Hypercoagulability in Sleep Apnea Can Increase Risk for CV Complications

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No association was found between the severity of OSA and laboratory tests aPTT, BT, or PLT.
No association was found between the severity of OSA and laboratory tests aPTT, BT, or PLT.

Patients with moderate to severe obstructive sleep apnea (OSA) may have a higher risk for hypercoagulability that can potentially contribute to cardiovascular complications according to a study published by JAMA Otolaryngology-Head & Neck Surgery

Researchers identified 105 patients with mild, moderate, or severe OSA and compared them with 41 control patients. The following coagulation tests were performed in all participants after a 12-hour fasting period: platelet (PLT) count, bleeding time (BT), prothrombin time (PT) in seconds and as international normalized ratio (INR), and activated partial thromboplastin time (aPTT).

The results demonstrated a longer PT duration in the control group compared with the moderate OSA (mean difference [MD], 0.52; 95%CI, 0.27-1.01) and severe OSA group (MD, 0.59; 95%CI, 0.14-1.03).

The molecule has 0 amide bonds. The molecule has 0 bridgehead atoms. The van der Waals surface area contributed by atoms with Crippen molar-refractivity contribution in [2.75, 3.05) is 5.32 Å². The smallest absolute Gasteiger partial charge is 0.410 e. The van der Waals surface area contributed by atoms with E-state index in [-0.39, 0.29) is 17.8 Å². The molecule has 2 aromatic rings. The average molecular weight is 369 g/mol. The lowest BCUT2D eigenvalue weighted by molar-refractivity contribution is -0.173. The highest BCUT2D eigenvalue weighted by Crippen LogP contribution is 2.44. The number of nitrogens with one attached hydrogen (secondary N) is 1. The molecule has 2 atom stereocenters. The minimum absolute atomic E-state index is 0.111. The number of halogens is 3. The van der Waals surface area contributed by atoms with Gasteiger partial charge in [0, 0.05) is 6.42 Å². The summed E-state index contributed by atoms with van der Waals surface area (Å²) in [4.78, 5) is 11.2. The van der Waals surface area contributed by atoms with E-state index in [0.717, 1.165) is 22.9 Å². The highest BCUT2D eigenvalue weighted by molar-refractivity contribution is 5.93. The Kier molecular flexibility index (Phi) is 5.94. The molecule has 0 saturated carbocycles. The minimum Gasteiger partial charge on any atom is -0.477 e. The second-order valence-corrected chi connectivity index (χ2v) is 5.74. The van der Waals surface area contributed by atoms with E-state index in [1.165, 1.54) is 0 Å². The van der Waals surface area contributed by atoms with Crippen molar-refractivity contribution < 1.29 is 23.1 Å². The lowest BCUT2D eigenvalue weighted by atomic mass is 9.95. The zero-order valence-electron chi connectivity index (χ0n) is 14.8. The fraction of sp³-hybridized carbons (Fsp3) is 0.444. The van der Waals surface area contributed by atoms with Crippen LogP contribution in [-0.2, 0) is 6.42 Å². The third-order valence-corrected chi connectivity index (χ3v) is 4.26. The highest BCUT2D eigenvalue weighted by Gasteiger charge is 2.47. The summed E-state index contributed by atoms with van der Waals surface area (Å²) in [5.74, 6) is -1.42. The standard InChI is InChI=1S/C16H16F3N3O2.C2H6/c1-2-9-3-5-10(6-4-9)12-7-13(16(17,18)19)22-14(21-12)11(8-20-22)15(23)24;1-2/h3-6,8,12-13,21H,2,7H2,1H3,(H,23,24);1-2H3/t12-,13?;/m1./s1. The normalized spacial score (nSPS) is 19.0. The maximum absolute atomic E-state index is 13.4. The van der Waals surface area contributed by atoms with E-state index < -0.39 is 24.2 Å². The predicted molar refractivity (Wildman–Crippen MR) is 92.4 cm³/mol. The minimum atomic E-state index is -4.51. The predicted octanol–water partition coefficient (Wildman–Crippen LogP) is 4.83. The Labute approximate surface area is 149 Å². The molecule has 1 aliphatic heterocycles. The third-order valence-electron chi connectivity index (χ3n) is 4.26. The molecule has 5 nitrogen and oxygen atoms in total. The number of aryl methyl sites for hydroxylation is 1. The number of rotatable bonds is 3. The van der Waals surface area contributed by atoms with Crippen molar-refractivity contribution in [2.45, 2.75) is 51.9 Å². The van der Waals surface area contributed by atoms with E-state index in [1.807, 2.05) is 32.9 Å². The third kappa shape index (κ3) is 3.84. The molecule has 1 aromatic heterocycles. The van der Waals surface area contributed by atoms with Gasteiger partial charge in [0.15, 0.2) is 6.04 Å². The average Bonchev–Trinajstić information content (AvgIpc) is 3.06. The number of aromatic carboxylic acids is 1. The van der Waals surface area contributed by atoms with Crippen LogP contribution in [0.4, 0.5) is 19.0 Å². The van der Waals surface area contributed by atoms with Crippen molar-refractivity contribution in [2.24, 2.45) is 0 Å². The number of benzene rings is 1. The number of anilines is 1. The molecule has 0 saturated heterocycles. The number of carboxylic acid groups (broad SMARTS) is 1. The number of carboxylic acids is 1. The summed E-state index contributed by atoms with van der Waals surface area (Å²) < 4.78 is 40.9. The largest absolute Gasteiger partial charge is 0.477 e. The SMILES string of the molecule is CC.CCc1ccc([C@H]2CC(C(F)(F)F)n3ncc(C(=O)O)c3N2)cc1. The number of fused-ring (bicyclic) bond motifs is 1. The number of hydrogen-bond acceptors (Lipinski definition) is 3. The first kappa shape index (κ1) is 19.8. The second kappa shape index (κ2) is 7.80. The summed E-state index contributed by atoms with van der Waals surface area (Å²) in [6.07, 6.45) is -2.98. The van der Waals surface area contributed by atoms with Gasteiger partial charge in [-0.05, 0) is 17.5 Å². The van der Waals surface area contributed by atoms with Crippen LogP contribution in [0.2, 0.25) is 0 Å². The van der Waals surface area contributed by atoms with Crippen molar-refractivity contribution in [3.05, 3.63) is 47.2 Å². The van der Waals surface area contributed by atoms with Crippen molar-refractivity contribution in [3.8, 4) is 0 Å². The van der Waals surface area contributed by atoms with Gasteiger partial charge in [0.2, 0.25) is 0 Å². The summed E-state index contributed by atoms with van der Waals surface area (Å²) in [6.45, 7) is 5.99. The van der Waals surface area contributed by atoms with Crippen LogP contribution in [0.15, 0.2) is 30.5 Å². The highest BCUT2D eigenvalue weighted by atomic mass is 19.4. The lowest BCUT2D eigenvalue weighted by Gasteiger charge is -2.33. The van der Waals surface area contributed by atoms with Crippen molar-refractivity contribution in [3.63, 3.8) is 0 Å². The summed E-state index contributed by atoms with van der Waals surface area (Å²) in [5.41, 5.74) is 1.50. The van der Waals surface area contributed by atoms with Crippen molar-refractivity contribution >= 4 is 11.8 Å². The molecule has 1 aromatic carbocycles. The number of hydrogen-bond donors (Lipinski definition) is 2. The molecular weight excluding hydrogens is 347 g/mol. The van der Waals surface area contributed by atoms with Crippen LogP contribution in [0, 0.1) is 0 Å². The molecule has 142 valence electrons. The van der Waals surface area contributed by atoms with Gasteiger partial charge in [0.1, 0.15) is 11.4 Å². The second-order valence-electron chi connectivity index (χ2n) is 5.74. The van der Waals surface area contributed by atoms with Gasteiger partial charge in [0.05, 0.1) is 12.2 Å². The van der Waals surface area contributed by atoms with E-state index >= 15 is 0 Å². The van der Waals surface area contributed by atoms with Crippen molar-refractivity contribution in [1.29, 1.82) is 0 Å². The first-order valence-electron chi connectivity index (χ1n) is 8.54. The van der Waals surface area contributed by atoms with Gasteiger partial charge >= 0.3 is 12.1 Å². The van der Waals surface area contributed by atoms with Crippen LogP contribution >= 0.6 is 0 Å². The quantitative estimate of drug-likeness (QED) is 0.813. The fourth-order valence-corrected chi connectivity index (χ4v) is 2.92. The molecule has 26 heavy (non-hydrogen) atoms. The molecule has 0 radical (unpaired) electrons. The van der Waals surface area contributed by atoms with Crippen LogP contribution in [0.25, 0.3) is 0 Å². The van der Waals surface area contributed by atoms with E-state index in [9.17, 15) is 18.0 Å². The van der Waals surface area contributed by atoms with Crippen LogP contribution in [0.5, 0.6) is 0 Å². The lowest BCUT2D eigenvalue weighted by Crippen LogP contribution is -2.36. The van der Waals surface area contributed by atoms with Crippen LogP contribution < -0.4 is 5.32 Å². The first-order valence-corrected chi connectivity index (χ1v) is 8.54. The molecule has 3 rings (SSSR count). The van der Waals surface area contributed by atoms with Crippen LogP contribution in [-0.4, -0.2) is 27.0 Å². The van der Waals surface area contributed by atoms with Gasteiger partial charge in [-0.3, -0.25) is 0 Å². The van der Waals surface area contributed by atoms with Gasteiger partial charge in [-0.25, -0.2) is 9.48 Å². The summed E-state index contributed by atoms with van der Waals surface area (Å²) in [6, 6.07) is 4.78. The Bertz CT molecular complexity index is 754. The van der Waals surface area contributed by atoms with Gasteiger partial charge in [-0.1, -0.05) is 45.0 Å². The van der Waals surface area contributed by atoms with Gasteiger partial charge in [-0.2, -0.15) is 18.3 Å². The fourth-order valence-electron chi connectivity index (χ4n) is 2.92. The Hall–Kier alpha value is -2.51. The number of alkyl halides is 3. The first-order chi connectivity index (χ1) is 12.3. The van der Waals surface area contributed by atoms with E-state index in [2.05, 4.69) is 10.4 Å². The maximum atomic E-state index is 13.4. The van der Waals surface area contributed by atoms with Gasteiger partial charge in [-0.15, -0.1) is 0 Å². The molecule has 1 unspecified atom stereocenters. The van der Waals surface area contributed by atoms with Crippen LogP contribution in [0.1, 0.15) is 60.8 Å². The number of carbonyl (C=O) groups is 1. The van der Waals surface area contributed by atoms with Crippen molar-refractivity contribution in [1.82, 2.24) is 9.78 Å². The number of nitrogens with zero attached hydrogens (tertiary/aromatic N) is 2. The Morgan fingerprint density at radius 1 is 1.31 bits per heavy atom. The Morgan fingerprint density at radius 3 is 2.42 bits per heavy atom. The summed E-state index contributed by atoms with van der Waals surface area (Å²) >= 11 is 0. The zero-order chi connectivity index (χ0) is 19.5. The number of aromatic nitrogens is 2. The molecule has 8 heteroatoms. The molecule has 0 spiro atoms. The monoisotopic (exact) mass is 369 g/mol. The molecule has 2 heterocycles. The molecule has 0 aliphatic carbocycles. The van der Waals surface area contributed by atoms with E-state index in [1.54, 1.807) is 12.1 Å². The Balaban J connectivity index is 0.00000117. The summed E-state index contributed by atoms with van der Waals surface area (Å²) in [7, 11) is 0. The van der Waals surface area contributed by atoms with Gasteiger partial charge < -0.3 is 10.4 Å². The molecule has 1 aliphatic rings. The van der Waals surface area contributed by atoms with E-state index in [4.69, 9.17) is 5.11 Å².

In addition, the PT INR ratio in the control group was greater than in patients with moderate (median difference, 0.04; 95%CI, 0.01- 0.07) and severe OSA (median difference, 0.05; 95%CI, 0.02-0.08). No significant difference was found between the control group and the mild OSA group (MD, 0.34; 95%CI, –0.14 to 0.82) for PT seconds. No association was found between the severity of OSA and laboratory tests aPTT, BT, or PLT.

There was a significant correlation found between the apnea-hypopnea index and PT seconds (Spearman r coefficient, –0.30; 95%CI, –0.44 to –0.14) and PT INR (Spearman r coefficient, –0.30; 95%CI, –0.44 to –0.14).

The investigators concluded that patients with moderate to severe OSA have increased blood coagulation markers compared with patients without OSA, which may contribute to cardiovascular complication occurrences.

Reference

Hong S-N, Yun H-C, Yoo JH, Lee SH.  Association between hypercoagulability and severe obstructive sleep apnea [published online August 17, 2017].  JAMA Otolaryngol Head Neck Surg.  doi:10.1001/jamaoto.2017.1367

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